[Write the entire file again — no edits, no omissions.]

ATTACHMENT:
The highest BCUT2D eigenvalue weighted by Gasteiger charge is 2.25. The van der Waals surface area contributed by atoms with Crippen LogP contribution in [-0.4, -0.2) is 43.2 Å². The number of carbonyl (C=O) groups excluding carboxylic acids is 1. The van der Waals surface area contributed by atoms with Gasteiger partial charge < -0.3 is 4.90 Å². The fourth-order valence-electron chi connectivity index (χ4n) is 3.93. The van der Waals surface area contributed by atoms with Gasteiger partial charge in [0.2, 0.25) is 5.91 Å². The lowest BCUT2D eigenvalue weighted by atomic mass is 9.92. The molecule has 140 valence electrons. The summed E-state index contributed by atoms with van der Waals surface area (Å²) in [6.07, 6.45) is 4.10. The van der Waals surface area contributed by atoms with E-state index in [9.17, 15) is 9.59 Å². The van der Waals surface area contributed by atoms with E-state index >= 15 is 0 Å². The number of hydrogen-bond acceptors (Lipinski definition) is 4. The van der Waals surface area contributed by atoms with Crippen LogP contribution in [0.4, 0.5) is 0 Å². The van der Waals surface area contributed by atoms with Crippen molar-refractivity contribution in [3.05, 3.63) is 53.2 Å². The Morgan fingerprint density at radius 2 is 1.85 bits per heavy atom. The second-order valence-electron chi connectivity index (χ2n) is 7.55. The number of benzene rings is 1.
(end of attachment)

The highest BCUT2D eigenvalue weighted by Gasteiger charge is 2.25. The van der Waals surface area contributed by atoms with Crippen LogP contribution in [-0.4, -0.2) is 43.2 Å². The number of carbonyl (C=O) groups excluding carboxylic acids is 1. The van der Waals surface area contributed by atoms with Gasteiger partial charge < -0.3 is 4.90 Å². The fourth-order valence-electron chi connectivity index (χ4n) is 3.93. The van der Waals surface area contributed by atoms with Gasteiger partial charge in [0.2, 0.25) is 5.91 Å². The lowest BCUT2D eigenvalue weighted by atomic mass is 9.92. The molecule has 140 valence electrons. The summed E-state index contributed by atoms with van der Waals surface area (Å²) in [6.07, 6.45) is 4.10. The van der Waals surface area contributed by atoms with E-state index in [9.17, 15) is 9.59 Å². The van der Waals surface area contributed by atoms with E-state index >= 15 is 0 Å². The number of hydrogen-bond acceptors (Lipinski definition) is 4. The van der Waals surface area contributed by atoms with Crippen LogP contribution in [0.4, 0.5) is 0 Å². The van der Waals surface area contributed by atoms with Crippen molar-refractivity contribution in [3.05, 3.63) is 53.2 Å². The Morgan fingerprint density at radius 2 is 1.85 bits per heavy atom. The second-order valence-electron chi connectivity index (χ2n) is 7.55. The number of benzene rings is 1.